TWU Book Launch: What can organizational leaders learn from the growth of Pentecostal churches in Canada?
“What we focus on are the organizational qualities of the PAOC and how they were able to move from a small revival group that most thought nothing would come of it, to the most prominent evangelical denomination in Canada today.”
-- Dr. Michael Wilkinson
Pentecostalism and related charismatic movements represent one of the fastest-growing segments of global Christianity, according to a Pew Research Center report. Even as other Christian denominations have declined, Pentecostalism seems to be gaining popularity worldwide.
Yet only a century ago Pentecostals represented a relatively small group among Christian believers.
In a new book, After the Revival, Dr. Michael Wilkinson, Trinity Western University Professor of Sociology and past Director of the Religion in Canada Institute, together with Laurentian University historian Dr. Linda Ambrose, investigate how Pentecostals in Canada were able to move from a small revival group to become the most prominent evangelical denomination in Canada today — and what lessons other church and organizational leaders can learn.
Attend the Canadian Society of Church History Book Launch for After the Revival
September 30, 2020 – Register online.
Pentecostalism in Canada
Wilkinson reports that the PAOC serves over 250,000 people weekly. That number is almost twice as high as the attendance for the United Church of Canada, which at one time was the nation’s largest Protestant denomination.
Between 1911 and 2011, Pentecostals in Canada experienced more than 900% growth, expanding from just over 500 people to well over 400,000, according to Canadian census numbers.
The greatest Pentecostal growth, however, is in the global south and many immigrants are contributing to its expansion in Canada.
“The fasted growing segment of Pentecostalism worldwide is in Africa, Asia, and Latin America,” Wilkinson explains, “and Pentecostalism continues to be transformed in Canada with the migration of charismatic Christians from countries like Nigeria, Ghana, Argentina, Mexico, South Korea, and Philippines.”
Organizational strengths of the PAOC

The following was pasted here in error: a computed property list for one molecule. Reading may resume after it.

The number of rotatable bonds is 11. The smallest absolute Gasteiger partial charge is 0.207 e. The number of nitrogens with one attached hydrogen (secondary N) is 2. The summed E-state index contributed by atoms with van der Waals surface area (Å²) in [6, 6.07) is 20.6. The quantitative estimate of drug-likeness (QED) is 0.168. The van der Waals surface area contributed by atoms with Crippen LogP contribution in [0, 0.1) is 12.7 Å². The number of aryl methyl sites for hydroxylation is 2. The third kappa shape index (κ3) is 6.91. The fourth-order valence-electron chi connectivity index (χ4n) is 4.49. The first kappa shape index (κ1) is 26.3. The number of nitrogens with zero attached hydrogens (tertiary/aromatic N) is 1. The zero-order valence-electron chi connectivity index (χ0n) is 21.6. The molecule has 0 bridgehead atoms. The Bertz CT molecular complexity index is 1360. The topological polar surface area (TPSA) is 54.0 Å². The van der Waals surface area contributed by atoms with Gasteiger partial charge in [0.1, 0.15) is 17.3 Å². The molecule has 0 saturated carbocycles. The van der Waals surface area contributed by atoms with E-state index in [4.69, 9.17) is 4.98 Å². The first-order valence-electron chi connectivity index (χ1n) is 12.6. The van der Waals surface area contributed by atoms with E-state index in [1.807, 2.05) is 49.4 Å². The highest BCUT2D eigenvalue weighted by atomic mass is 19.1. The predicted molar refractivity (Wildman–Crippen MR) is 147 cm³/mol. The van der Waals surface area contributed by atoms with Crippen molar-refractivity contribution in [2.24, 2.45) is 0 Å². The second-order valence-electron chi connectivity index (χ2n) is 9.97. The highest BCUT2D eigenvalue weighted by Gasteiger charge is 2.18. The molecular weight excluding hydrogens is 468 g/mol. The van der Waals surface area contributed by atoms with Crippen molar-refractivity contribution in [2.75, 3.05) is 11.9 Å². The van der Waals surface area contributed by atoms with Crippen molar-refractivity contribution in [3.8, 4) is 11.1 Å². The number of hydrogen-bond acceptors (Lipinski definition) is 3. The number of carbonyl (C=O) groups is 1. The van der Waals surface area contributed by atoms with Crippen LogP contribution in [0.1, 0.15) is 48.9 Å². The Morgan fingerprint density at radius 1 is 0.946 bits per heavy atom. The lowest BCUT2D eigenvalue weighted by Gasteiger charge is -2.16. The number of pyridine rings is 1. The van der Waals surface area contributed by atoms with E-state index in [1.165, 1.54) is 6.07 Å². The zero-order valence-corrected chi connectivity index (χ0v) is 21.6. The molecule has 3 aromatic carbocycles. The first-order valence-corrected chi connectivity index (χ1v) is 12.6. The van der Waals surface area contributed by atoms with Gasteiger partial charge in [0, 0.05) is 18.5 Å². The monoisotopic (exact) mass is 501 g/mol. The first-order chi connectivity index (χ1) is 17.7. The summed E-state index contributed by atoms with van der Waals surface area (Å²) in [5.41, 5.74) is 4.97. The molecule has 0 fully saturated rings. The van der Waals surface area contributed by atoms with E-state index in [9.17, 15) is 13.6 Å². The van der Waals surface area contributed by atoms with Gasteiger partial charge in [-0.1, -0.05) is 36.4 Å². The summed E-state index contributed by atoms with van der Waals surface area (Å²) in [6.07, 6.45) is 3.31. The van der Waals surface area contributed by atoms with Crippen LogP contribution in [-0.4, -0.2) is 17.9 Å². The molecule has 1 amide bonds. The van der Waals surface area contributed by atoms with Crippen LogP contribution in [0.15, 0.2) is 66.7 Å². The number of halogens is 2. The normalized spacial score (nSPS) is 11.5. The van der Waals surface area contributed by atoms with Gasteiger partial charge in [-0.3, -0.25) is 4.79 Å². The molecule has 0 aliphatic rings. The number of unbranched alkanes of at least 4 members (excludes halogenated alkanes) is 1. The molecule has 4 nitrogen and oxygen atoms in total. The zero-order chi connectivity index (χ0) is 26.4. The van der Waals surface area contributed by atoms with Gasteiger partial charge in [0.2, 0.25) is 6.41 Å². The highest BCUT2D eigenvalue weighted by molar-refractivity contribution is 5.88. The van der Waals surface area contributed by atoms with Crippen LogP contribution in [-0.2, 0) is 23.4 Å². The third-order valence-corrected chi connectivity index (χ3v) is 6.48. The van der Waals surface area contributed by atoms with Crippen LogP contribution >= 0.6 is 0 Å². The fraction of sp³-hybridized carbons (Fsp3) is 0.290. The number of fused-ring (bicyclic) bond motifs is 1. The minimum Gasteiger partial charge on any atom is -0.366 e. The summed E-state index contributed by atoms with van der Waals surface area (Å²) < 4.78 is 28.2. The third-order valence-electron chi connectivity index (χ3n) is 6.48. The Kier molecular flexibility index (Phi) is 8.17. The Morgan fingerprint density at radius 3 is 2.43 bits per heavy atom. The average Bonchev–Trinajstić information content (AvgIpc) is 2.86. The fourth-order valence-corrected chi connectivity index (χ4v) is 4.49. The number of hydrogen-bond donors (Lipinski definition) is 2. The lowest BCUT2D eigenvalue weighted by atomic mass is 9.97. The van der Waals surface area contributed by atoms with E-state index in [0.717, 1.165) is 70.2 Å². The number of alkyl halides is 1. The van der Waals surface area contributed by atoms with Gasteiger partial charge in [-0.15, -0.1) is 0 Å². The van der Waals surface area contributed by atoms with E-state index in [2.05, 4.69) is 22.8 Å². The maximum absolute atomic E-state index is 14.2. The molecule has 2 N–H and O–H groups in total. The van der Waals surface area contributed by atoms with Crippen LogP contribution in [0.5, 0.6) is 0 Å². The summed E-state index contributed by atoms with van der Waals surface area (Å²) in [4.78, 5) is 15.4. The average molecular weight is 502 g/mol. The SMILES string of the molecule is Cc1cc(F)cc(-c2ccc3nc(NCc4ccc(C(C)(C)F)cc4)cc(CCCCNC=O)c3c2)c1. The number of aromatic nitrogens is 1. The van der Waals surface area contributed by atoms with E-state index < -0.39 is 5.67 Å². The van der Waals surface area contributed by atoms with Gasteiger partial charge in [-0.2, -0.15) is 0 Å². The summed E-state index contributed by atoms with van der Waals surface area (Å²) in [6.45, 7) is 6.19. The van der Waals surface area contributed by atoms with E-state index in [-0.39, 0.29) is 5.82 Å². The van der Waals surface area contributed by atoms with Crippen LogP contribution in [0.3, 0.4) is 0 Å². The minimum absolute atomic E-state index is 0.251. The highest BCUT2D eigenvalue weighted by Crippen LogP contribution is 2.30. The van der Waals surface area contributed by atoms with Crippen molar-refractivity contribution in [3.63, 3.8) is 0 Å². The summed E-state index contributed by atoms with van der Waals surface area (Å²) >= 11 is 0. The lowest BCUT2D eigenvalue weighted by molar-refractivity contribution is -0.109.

In After the Revival, Wilkinson and Ambrose discuss how the PAOC have adapted to cultural changes in order to thrive.
“We focus on how they negotiated challenges within and among Pentecostals to organize, but also how they at times adopted cultural patterns and at other times opposed cultural shifts in Canada,” Wilkinson says.
What other organizations can learn
In contrast to the nation’s general congregational decline, the PAOC has experienced growth. Wilkinson attributes this growth to a history of strategic leadership and management, and steady financial support.
Regarding the culture of PAOC leadership, Wilkinson shares, “They allowed women to participate in church ministry, and the history shows women played a prominent role in the church.”
As for overcoming challenges, Wilkinson notes, “When they were facing financial challenges and some declining numbers, they adapted quickly and found ways to transform their churches.”
Decentralized decision-making is another PAOC practice. As Wilkinson observes, “They have a decentralized polity that allows congregations to make decisions at the local level.”
Additionally, an openness towards immigrants has helped with attendance numbers. As Wilkinson remarks, “They have welcomed new immigrants, and the PAOC has grown with the arrival of Pentecostal Christians from Africa, Asia, and Latin America.”
“Even with the growth of the PAOC and other forms of Pentecostalism, however, evangelicalism is facing some challenges,” says Wilkinson.
In the book, A Culture of Faith, authors Wilkinson and Sam Reimer discussed various congregational challenges, including declining attendance, aging clergy, fewer people training for ministry, younger ministers questioning if ministry is what they want to do, and youth that are leaving the church.
“In A Culture of Faith we noted that the evangelical population in Canada was about 10% but recent figures show it has declined to about 6% of the Canadian population,” Wilkinson reports. These challenges will also impact the future of the PAOC.
Beyond investigating the experiences of the PAOC, After the Revival addresses broader questions about how religious movements organize, establish an identity, and develop a subculture that flourishes.
About Trinity Western University
Founded in 1962, Trinity Western University is Canada’s premier Christian liberal arts university dedicated to equipping students to establish meaningful connections between career, life, and the needs of the world. It is a fully accredited research institution offering liberal arts and sciences, as well as professional schools in business, nursing, education, human kinetics, graduate studies, and arts, media, and culture. It has five campuses: Langley, Richmond-Lansdowne, Richmond-Minoru, Ottawa, and Bellingham, WA. TWU emphasizes academic excellence, research, and student engagement in a vital faith community committed to forming leaders to have a transformational impact on culture. Learn more at www.twu.ca or follow us on Twitter @TrinityWestern, on Facebook and LinkedIn.
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